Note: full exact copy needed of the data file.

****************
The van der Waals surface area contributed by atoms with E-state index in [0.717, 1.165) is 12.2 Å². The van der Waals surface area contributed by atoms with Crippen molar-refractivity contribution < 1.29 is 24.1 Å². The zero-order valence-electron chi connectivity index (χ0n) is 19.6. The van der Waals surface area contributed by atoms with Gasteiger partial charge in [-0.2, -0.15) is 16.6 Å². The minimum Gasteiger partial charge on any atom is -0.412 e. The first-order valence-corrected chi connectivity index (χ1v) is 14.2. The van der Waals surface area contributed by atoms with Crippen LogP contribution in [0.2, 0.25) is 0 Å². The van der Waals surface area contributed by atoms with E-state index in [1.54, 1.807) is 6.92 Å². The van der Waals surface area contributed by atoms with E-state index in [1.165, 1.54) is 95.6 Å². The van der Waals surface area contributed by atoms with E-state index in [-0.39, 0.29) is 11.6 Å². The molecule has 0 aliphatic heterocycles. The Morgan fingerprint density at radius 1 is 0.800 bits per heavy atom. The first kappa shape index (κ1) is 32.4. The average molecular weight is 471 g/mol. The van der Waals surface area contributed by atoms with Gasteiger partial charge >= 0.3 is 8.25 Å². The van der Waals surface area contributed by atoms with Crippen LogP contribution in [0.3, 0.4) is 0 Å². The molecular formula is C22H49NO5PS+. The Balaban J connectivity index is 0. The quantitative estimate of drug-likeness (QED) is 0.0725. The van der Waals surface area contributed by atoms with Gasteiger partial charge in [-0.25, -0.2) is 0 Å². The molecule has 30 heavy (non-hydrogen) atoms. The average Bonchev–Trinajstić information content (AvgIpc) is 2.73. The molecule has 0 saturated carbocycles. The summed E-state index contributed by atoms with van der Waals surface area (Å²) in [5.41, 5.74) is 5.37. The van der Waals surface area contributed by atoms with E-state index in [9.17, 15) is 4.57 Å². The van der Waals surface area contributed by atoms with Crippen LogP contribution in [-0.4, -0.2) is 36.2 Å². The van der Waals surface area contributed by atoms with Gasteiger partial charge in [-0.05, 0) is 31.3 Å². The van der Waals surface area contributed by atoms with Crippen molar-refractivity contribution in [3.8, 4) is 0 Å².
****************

The van der Waals surface area contributed by atoms with E-state index in [0.717, 1.165) is 12.2 Å². The van der Waals surface area contributed by atoms with Crippen molar-refractivity contribution < 1.29 is 24.1 Å². The zero-order valence-electron chi connectivity index (χ0n) is 19.6. The van der Waals surface area contributed by atoms with Gasteiger partial charge in [-0.2, -0.15) is 16.6 Å². The minimum Gasteiger partial charge on any atom is -0.412 e. The first-order valence-corrected chi connectivity index (χ1v) is 14.2. The van der Waals surface area contributed by atoms with Crippen LogP contribution in [0.2, 0.25) is 0 Å². The van der Waals surface area contributed by atoms with E-state index in [1.54, 1.807) is 6.92 Å². The van der Waals surface area contributed by atoms with E-state index in [1.165, 1.54) is 95.6 Å². The van der Waals surface area contributed by atoms with E-state index in [-0.39, 0.29) is 11.6 Å². The molecule has 0 aliphatic heterocycles. The Morgan fingerprint density at radius 1 is 0.800 bits per heavy atom. The first kappa shape index (κ1) is 32.4. The average molecular weight is 471 g/mol. The van der Waals surface area contributed by atoms with Gasteiger partial charge >= 0.3 is 8.25 Å². The van der Waals surface area contributed by atoms with Crippen LogP contribution in [0.3, 0.4) is 0 Å². The molecular formula is C22H49NO5PS+. The Balaban J connectivity index is 0. The quantitative estimate of drug-likeness (QED) is 0.0725. The van der Waals surface area contributed by atoms with Gasteiger partial charge in [-0.25, -0.2) is 0 Å². The molecule has 30 heavy (non-hydrogen) atoms. The average Bonchev–Trinajstić information content (AvgIpc) is 2.73. The molecule has 0 saturated carbocycles. The summed E-state index contributed by atoms with van der Waals surface area (Å²) in [5.41, 5.74) is 5.37. The van der Waals surface area contributed by atoms with E-state index in [9.17, 15) is 4.57 Å². The van der Waals surface area contributed by atoms with Crippen LogP contribution in [-0.4, -0.2) is 36.2 Å². The van der Waals surface area contributed by atoms with Gasteiger partial charge in [-0.05, 0) is 31.3 Å². The van der Waals surface area contributed by atoms with Crippen molar-refractivity contribution in [3.8, 4) is 0 Å².